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Space Weather Prediction Center

National Oceanic and Atmospheric Administration

Monday, June 27, 2016 18:29:20

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NOAA Scales mini

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Space Weather Conditions
24-Hour Observed Maximums
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Latest Observed
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R1-R2 --
R3-R5 --
S1 or greater --
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R1-R2 --
R3-R5 --
S1 or greater --
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R1-R2 --
R3-R5 --
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Current Space Weather Conditions
R1 (Minor) Radio Blackout Impacts
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HF Radio: Weak or minor degradation of HF radio communication on sunlit side, occasional loss of radio contact.
Navigation: Low-frequency navigation signals degraded for brief intervals.
More about the NOAA Space Weather Scales

Space Weather Phenomena

Phenomena and their affects between the Sun and Earth.

About Space Weather Phenomena

Space Weather describes the variations in the space environment between the sun and Earth. In particular Space Weather describes the phenomena that impact systems and technologies in orbit and on Earth. Space weather can occur anywhere from the surface of the sun to the surface of Earth. As a space weather storm leaves the sun, it passes through the corona and into the solar wind. When it reaches Earth, it energizes Earth’s magnetosphere and accelerates electrons and protons down to Earth’s magnetic field lines where they collide with the atmosphere and ionosphere, particularly at high latitudes. Each component of space weather impacts a different technology. A description of some of the space weather impacts can be found at Space Weather Impacts.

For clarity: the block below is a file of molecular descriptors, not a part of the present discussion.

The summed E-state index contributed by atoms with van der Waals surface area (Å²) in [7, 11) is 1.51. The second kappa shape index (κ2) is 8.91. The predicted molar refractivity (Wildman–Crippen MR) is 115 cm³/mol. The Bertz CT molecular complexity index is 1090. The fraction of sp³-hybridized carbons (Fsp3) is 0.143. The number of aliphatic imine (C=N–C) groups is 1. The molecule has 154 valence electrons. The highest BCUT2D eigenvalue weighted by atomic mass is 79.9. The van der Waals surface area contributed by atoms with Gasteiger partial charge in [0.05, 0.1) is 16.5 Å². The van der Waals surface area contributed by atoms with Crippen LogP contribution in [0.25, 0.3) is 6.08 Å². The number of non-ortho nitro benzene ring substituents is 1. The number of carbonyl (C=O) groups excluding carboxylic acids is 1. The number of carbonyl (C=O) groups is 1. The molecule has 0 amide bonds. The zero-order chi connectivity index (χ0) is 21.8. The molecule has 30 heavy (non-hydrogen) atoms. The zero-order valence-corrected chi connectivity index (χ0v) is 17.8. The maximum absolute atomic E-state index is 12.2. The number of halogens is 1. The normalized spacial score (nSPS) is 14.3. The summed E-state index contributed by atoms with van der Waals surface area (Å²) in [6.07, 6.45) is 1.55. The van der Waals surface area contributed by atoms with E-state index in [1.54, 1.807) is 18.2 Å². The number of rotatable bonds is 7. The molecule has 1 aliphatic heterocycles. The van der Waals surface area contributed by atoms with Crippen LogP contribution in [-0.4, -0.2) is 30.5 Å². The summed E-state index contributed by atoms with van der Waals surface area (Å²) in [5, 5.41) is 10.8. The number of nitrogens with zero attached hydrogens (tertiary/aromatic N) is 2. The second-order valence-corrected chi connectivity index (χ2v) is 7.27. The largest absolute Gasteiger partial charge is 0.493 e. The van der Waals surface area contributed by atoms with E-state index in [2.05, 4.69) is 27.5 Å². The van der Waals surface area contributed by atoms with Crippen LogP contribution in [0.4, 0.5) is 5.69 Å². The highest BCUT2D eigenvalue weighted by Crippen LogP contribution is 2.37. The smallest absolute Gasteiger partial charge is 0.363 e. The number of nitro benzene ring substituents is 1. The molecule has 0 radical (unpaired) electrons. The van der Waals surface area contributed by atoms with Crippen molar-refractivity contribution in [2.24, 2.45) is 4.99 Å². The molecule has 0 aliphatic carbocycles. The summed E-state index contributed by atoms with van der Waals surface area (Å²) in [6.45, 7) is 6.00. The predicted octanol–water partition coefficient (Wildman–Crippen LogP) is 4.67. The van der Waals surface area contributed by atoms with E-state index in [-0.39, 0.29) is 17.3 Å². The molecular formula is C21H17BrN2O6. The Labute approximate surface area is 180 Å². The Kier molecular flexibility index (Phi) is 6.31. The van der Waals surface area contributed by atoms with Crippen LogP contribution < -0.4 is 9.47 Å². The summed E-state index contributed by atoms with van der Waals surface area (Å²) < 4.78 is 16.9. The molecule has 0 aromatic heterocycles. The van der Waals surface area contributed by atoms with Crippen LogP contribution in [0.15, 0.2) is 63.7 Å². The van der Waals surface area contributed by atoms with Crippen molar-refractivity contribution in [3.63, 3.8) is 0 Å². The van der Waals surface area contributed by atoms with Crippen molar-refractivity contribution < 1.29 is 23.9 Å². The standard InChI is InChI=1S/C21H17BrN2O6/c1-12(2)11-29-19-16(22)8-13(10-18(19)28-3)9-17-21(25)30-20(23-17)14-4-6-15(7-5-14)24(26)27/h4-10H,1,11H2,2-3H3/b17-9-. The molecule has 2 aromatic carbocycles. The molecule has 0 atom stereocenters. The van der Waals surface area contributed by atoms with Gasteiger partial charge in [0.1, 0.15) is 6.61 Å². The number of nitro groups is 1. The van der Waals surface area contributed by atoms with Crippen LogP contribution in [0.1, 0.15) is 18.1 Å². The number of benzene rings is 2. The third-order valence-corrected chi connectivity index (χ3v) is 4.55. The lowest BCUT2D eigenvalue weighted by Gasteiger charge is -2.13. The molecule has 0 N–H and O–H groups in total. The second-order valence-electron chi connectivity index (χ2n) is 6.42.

Aurora
Aurora

The Aurora Borealis (Northern Lights) and Aurora Australis (Southern Lights) are the result of electrons colliding with the upper reaches of Earth’

Image depicting a Coronal Hole
Coronal Holes

Coronal holes appear as dark regions in the solar corona when observed in Extreme Ultraviolet (EUV) and x-ray wavelengths.

 Coronal mass ejections
Coronal Mass Ejections

Coronal mass ejections (CMEs) are huge explosions of magnetic field and plasma from the Sun's corona.

Earth's magnetosphere

The magnetosphere is the region of space surrounding Earth where the dominant magnetic field is the magnetic field of Earth, rather than the magnet

F10.7 cm Radio Emissions
F10.7 cm Radio Emissions

The solar radio flux at 10.7 cm (2800 MHz) is an excellent indicator of solar activity.

Galactic Cosmic Rays
Galactic Cosmic Rays

Galactic Cosmic Rays (GCR) are the slowly varying, highly energetic background source of energetic particles that constantly bombard Earth.

Geomagnetic Storms
Geomagnetic Storms

Geomagnetic storms are fluctuations in the Earth's magnetic field, caused by changes in the solar wind and interplanetary magnetic field.

Ionosphere

The Ionosphere, between 80 and ~600 km in the Earth’s upper atmosphere, is where solar radiation caused ionization creates a layer of electrons that can effect earth systems.

Plot of Ionospheric Scintillation
Ionospheric Scintillation

Ionospheric scintillation is the rapid modification of radio waves caused by small scale structures in the ionosphere.

Radiation Belts
Radiation Belts

Radiation belts are regions of enhanced populations of energetic electrons and protons surrounding the Earth in space.

Solar EUV Irradiance

Solar Extreme Ultraviolet (EUV) is solar radiation that covers the wavelengths 10 – 120 nm of the electromagnetic spectrum.

Radio Blackout Image
Solar Flares (Radio Blackouts)

Solar flares are large outbursts of electromagnetic radiation from the Sun lasting from minutes to hours.

Solar Radiation Storm

Solar radiation storms occur when a large-scale magnetic eruption, often causing a

Solar Wind
Solar Wind

The solar wind continuously flows outward from the Sun and consists mainly of protons and electrons in a state known as a plasma.

Sunspots/Solar Cycle
Sunspots/Solar Cycle

Sunspots are dark regions on the Sun.

Total Electron Content
Total Electron Content

The Total Electron Content (TEC) is the total number of electrons present along a path between a radio transmitter and receiver.

SOHO/LASCO C3 Coronagraph Image of a bright dot moving across the field of view.
What's that bright spot in the Coronal Mass Ejections Image?

What are those bright spots that appear in the CME Image, people often ask.